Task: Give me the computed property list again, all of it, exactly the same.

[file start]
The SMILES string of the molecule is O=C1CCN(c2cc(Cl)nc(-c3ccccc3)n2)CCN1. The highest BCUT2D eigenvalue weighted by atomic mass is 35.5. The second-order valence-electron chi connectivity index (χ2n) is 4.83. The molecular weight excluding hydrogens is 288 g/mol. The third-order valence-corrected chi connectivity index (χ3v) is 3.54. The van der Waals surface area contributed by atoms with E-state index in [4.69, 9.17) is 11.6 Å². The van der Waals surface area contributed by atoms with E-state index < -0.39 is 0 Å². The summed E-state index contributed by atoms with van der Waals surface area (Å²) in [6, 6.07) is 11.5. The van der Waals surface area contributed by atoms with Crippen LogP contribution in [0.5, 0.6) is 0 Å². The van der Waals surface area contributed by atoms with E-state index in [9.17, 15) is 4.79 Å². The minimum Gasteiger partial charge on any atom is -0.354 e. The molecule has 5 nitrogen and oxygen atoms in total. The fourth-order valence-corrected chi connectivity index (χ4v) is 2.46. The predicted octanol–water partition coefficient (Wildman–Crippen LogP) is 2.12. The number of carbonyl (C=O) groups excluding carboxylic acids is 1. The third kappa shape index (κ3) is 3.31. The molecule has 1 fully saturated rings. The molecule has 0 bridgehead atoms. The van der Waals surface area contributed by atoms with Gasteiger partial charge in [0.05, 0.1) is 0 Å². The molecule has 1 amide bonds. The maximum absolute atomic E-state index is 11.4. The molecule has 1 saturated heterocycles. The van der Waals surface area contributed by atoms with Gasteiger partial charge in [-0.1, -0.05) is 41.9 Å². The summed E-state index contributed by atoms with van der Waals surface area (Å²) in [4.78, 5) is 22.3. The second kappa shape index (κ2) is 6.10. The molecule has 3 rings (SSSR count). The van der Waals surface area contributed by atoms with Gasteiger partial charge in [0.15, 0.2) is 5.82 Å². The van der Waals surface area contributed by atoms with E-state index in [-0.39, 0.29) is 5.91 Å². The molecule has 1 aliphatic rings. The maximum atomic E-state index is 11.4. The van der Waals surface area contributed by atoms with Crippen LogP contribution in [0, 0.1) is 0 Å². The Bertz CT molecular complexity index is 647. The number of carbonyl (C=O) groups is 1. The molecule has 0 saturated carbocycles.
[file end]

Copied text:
The SMILES string of the molecule is O=C1CCN(c2cc(Cl)nc(-c3ccccc3)n2)CCN1. The highest BCUT2D eigenvalue weighted by atomic mass is 35.5. The second-order valence-electron chi connectivity index (χ2n) is 4.83. The molecular weight excluding hydrogens is 288 g/mol. The third-order valence-corrected chi connectivity index (χ3v) is 3.54. The van der Waals surface area contributed by atoms with E-state index in [4.69, 9.17) is 11.6 Å². The van der Waals surface area contributed by atoms with E-state index < -0.39 is 0 Å². The summed E-state index contributed by atoms with van der Waals surface area (Å²) in [6, 6.07) is 11.5. The van der Waals surface area contributed by atoms with Crippen LogP contribution in [0.5, 0.6) is 0 Å². The van der Waals surface area contributed by atoms with E-state index in [9.17, 15) is 4.79 Å². The minimum Gasteiger partial charge on any atom is -0.354 e. The molecule has 5 nitrogen and oxygen atoms in total. The fourth-order valence-corrected chi connectivity index (χ4v) is 2.46. The predicted octanol–water partition coefficient (Wildman–Crippen LogP) is 2.12. The number of carbonyl (C=O) groups excluding carboxylic acids is 1. The third kappa shape index (κ3) is 3.31. The molecule has 1 fully saturated rings. The molecule has 0 bridgehead atoms. The van der Waals surface area contributed by atoms with Gasteiger partial charge in [0.05, 0.1) is 0 Å². The molecule has 1 amide bonds. The maximum absolute atomic E-state index is 11.4. The molecule has 1 saturated heterocycles. The van der Waals surface area contributed by atoms with Gasteiger partial charge in [-0.1, -0.05) is 41.9 Å². The summed E-state index contributed by atoms with van der Waals surface area (Å²) in [4.78, 5) is 22.3. The second kappa shape index (κ2) is 6.10. The molecule has 3 rings (SSSR count). The van der Waals surface area contributed by atoms with Gasteiger partial charge in [0.15, 0.2) is 5.82 Å². The van der Waals surface area contributed by atoms with E-state index in [-0.39, 0.29) is 5.91 Å². The molecule has 1 aliphatic rings. The maximum atomic E-state index is 11.4. The van der Waals surface area contributed by atoms with Crippen LogP contribution in [0, 0.1) is 0 Å². The Bertz CT molecular complexity index is 647. The number of carbonyl (C=O) groups is 1. The molecule has 0 saturated carbocycles.